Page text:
KIGALI - Children from the East African Community (EAC) partner states, for the second time, joined their Rwandan counterparts at their sixth National Children’s Summit in Kigali yesterday.
The event was also attended by children representatives from member states from the East African Community (EAC).
The annual event aims at actively involving Rwandan children in the development of their country by particularly providing them with a national platform to involve in social dialogue with education stakeholders so that their views can be included in national policy development.
The event, according to some of the children who spoke to The New Times, is very welcome and inspiring as they are happy to be given a chance to voice their concerns and views.
Rhoxane Mudenge Arakaza is joining senior two at Lycee Notre Dame de Citeaux, next year, and she would like to see authorities “come down” to address challenges that still impede the use of English language in schools.
“Some children who come from Anglophone schools, in primary, but are now in schools which formerly used the francophone system, expect to be taught in English, but some teachers don’t teach in English – and they have difficulties in learning,” Arakaza said.
Zilfa Irakoze also going to senior two next year at Groupe Scolaire Officielle de Butare, was attending the summit for the second time. She was particularly concerned by the plight of children from poor families and was determined to be their voice at the summit.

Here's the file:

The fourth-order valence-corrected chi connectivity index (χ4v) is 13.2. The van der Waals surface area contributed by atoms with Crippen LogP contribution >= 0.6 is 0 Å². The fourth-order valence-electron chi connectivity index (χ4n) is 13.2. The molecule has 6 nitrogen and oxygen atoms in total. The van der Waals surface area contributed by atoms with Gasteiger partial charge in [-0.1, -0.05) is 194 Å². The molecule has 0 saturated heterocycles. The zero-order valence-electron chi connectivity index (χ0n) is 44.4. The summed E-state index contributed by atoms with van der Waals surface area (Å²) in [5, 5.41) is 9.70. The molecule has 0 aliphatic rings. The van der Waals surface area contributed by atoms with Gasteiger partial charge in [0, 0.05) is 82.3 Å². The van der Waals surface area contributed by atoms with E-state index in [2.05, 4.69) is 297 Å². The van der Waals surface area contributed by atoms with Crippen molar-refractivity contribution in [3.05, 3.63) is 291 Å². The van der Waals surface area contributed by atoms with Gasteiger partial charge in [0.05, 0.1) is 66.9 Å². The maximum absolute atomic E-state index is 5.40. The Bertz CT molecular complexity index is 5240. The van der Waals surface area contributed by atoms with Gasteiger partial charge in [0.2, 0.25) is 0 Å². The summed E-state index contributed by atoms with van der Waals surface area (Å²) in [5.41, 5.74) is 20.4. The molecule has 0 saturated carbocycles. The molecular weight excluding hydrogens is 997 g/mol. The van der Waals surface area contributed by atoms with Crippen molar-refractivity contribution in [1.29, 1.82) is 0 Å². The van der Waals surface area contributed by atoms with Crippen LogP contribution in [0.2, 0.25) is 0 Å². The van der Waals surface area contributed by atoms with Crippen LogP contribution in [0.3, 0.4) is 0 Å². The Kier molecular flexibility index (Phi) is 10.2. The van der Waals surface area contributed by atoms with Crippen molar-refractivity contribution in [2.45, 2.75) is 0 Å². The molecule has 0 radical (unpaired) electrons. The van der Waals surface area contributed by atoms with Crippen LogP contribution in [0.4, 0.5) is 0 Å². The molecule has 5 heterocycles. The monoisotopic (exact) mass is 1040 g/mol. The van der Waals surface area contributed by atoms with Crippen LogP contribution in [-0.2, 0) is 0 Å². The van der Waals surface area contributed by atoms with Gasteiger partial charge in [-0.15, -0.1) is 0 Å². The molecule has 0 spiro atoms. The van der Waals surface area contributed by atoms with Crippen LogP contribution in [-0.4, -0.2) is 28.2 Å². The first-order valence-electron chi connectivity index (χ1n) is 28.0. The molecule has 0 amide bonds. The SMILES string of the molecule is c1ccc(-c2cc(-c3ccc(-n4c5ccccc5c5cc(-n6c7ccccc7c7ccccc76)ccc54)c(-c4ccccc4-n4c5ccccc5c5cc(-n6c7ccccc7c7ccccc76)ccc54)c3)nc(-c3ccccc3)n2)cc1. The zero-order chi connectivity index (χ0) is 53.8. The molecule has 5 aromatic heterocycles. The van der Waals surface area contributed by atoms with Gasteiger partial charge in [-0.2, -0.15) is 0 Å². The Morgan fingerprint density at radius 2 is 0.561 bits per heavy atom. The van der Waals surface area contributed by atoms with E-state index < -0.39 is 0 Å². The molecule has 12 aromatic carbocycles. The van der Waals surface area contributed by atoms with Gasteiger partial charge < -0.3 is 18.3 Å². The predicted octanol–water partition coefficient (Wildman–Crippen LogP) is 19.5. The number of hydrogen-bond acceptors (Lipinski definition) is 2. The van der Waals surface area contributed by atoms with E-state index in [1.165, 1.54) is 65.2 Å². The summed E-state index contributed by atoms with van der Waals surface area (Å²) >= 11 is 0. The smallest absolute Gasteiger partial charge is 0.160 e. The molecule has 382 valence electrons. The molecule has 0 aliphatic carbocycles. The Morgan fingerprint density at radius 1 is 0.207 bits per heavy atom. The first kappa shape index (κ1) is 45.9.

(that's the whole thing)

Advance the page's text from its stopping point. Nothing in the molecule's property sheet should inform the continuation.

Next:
“You know there are problems for children who do not have money to pay school fees, there are children who come from poor families, and I bring such problems here so that authorities can try to solve them quickly,” said Irakoze.
Opening the summit at Kigali Serena Hotel, the Minister of Gender and Family Promotion (MIGEPROF), Dr. Jeanne d ‘Arc Mujawamariya, told the children that the meeting was theirs to speak out about what they appreciate and what difficulties they face, as well as how they wish they could be resolved.
Education Minister, Dr. Charles Murigande, and other top officials later fielded questions from the children and laboured to explain various issues, including the PTA charges demanded by schools.
The event’s theme: “The role of children in education fit for them,” was in the framework of the government’s policy of universal 9-Year Basic Education, suppression of gender based disparities, among others.
The summit’s expectations include making policy makers, leaders, parents and educators aware of children’s ideas and are able to translate them into action.
It is also expected to act as a wake-up call for children to realize that government invests in them as one of the key measures of attaining sustainable development.